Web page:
Skip to main content

 Monarch Students Learn Literacy, Entrepreneurial Skills Through Innovative Music Program

Rhymes with Reason logoWhat better way to engage students than with music?

Students at Monarch School are using the Rhymes with Reason program, which uses vocabulary found in popular music, to improve their literacy skills.

Here’s how it works. The program uses clips from popular music and selects specific words from the clip to identify synonyms and antonyms, and teach meaning, word relationships, and other literacy lessons. Teachers select the words they want students to learn and the program will find those words in music. There are modules available for students in grades 4 through 12 and all clips are devoid of any explicit or suggestive content.

Monarch School teacher Charles Muhammad said his favorite part about the program is seeing the students light up when they realize the songs they are listening to have words in them that they are learning in class.

“They are starting to listen to the meaning of the words now rather than just bobbing their heads and enjoying the music. They are actually listening and learning at the same time,” he said. “It’s been amazing to see how much growth and development they have had just by using the platform."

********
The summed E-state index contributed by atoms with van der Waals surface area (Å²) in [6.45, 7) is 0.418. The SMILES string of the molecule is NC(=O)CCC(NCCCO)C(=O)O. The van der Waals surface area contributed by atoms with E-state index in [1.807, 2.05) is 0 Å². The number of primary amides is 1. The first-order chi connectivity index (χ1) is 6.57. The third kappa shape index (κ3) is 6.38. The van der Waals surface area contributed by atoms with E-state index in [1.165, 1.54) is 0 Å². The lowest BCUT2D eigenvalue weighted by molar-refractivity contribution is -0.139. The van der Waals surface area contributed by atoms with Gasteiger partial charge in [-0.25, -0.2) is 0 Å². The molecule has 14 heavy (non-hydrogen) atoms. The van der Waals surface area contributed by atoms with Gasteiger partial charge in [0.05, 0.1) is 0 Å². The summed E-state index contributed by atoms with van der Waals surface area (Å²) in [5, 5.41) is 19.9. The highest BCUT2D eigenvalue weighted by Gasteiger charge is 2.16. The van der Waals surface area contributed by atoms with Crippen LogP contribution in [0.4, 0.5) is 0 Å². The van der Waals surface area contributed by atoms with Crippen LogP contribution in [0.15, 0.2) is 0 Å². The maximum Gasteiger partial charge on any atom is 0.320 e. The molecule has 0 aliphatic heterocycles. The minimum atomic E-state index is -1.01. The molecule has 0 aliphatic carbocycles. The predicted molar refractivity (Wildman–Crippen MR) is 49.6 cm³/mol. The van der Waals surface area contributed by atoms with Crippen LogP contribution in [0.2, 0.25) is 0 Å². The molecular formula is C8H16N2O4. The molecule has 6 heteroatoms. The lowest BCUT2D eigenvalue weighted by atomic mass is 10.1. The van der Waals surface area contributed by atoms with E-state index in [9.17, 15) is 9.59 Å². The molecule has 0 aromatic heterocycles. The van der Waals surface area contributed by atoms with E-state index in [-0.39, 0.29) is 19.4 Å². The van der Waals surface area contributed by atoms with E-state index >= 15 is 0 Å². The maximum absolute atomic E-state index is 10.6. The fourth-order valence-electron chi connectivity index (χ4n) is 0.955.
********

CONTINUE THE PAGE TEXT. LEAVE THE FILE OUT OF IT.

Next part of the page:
Rhymes with Reason Founder and CEO Austin Martin, a graduate of Francis Parker School, first connected with JCCS Executive Director Tracy Thompson more than two years ago through a mutual judge friend. Mohammad’s students at Monarch are the only ones using the program consistently right now, but it’s been used on an individual basis with several students across JCCS, and there are plans to expand its use in the future.

Muhammad’s fifth grade students are piloting a new Rhymes with Reason program called Young CEO Playlist that helps students learn entrepreneurial concepts and financial terminology using the same musical approach. Students are also being introduced to concepts related to starting and maintaining a business.

As participants in the program, five of Muhammad’s students had the chance to see 13 local entrepreneurs present plans for expanding their small businesses. The students served as guest judges alongside a VIP panel of financial experts who listened to the presentations and asked questions to the business owners participating in the Founders First Black Small Business Leaders Accelerator program.